Holy Trinity: “The Lord has called us by the Gospel. O come, let us worship Him.”
Post-Pentecost (Trinity 1–Trinity 19): “The Lord has called / gathered / enlightened / sanctified us in the true faith. O come, let us worship Him.”
Michaelmastide: “Glorious is God with His angels and saints. O come, let us worship Him.”
End of church year (Trinity 25–27): “The Lord will come again in glory. O come, let us worship Him.”

See what’s going on? We aren’t directed only to the glory of the Triune God, but to the specific offices of the Divine Persons, chiefly the redeeming work of the Son (Advent–Ascension) and the sanctifying work of the Spirit (Pentecost–Trinity 19).

This is the Lord whom we worship: He who comes to us not in the abstract, but in the specific work of the Father, of the Son and of the Holy Spirit. He is YHWH of Sabaoth.

As we confess in the Athanasian Creed: The Father is Lord, the Son is Lord, the Holy Spirit is Lord. Yet there are not three Lords but one Lord!

This Way and That: Liturgical Orientation

Another liturgical titbit, from last Sunday’s service bulletin at Our Saviour Lutheran Church:

Liturgical Titbits: Liturgical Orientation

One of the noticeable things about the liturgist in a Lutheran service is the fact that he doesn’t stand still. One moment, he’s facing the congregation, another he’s got his back turned on them. What’s that all about?

The clue is in the fact that the liturgist has a dual role in the service. Sometimes he addresses God with, or on behalf of, the congregation. At other times, he addresses the congregation on behalf of God.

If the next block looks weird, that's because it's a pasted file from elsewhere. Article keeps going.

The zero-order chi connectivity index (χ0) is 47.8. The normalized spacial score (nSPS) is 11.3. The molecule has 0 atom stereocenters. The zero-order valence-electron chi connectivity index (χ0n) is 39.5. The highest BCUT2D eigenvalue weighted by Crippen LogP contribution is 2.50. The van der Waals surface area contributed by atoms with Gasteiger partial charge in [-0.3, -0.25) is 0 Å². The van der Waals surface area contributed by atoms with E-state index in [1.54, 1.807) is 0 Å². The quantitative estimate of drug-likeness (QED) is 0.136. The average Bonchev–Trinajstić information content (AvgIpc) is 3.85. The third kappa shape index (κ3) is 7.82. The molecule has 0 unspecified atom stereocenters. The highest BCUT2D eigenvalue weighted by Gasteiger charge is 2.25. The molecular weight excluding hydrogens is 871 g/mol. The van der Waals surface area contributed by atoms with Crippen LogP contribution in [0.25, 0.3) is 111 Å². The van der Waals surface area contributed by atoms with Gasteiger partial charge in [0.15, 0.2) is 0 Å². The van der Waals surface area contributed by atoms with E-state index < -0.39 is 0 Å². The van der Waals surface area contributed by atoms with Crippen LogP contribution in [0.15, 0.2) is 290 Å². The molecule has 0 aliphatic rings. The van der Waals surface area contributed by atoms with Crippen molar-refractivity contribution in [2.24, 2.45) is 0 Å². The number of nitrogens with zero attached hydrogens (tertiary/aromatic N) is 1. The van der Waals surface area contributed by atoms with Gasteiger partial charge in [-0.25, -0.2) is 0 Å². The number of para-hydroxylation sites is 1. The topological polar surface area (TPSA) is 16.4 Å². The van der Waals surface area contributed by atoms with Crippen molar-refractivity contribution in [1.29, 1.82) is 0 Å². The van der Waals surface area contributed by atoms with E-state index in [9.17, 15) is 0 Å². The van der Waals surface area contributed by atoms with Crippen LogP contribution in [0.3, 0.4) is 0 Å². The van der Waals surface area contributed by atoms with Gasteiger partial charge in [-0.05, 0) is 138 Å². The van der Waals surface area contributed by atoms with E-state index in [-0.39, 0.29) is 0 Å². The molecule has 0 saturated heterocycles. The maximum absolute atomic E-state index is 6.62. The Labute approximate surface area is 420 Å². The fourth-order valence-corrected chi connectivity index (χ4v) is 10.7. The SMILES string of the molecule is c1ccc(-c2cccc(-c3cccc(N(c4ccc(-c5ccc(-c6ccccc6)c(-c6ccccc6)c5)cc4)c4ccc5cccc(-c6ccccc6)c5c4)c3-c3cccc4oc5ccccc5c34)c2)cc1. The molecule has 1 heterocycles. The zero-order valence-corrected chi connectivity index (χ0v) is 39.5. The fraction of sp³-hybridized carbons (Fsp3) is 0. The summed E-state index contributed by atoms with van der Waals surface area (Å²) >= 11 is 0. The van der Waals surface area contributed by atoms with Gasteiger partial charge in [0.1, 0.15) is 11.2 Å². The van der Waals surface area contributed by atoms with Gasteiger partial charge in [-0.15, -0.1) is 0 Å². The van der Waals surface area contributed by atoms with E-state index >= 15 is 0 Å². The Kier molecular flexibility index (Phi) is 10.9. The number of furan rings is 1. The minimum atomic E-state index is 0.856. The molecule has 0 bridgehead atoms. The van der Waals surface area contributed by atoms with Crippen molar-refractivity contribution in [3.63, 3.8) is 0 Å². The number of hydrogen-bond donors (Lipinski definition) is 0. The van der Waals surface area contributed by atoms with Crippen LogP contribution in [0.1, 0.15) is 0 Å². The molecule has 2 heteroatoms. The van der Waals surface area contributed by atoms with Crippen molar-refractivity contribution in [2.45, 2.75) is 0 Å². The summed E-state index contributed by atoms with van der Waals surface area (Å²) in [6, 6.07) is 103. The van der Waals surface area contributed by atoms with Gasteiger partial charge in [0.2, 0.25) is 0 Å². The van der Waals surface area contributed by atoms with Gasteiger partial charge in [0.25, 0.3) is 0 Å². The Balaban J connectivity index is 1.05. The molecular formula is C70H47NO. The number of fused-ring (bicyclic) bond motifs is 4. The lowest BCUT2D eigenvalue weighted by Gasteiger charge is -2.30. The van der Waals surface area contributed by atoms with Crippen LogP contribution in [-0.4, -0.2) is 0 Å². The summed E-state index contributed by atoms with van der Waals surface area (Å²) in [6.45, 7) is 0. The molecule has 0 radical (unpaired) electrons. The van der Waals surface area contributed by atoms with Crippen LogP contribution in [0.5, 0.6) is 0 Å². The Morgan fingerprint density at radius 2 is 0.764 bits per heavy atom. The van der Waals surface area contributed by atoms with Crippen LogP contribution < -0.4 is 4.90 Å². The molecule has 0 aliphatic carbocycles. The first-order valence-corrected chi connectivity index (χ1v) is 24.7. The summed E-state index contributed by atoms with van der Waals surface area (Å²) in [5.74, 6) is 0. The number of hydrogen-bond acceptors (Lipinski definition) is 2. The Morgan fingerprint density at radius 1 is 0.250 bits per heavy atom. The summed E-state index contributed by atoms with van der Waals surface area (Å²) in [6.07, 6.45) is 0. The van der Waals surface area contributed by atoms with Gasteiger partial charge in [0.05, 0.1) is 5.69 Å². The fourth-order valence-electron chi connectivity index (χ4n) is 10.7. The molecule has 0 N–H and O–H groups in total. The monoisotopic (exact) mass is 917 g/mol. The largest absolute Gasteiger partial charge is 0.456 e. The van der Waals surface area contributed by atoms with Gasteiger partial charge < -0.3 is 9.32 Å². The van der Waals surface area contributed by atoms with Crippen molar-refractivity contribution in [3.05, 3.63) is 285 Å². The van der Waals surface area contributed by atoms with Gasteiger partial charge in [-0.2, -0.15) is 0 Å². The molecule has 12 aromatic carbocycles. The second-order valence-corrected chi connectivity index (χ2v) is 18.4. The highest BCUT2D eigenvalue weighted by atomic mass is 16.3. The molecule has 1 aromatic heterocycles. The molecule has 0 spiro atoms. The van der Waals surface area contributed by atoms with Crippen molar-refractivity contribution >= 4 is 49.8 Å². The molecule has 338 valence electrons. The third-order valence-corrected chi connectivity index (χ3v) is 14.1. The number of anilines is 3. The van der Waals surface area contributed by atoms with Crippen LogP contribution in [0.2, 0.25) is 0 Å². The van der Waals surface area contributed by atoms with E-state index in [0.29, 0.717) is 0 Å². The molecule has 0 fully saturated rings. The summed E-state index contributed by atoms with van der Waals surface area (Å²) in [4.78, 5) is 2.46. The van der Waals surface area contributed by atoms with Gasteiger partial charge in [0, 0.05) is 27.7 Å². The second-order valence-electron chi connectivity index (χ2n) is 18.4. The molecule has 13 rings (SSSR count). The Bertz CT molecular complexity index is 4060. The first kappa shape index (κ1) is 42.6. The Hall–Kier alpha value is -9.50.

Whenever he speaks with or on behalf of the congregation (invocation, confession, Psalms, hymns, prayers), the liturgist faces the same way as the congregation: towards the altar (which symbolises God’s presence). And whenever he speaks on behalf of God (absolution, salutation, readings, sermon, blessing), he faces the congregation being addressed.

The one exception is the Service of the Sacrament, when the liturgist does both at once. There is an explanation for this—but it’s somewhat debatable, so we’ll leave that to another time.

The hymns in the service

From last Sunday’s service bulletin at Our Saviour Lutheran Church:

Hymn singing in church is actually a fairly recent innovation: traditionally, hymns were mainly sung at Matins and Vespers, but not in the Sunday main (Communion) service. The practice of hymn-singing in the Communion service was a Lutheran innovation at the time of the Reformation. It serves a simple purpose: to put the word of God in the mouths and ears of the congregation. (Col 3:16).

Hence, the hymns are part of the day’s liturgy in the same way that the readings and prayers are, and for the same reason. The different hymns of the service have their own role in the service.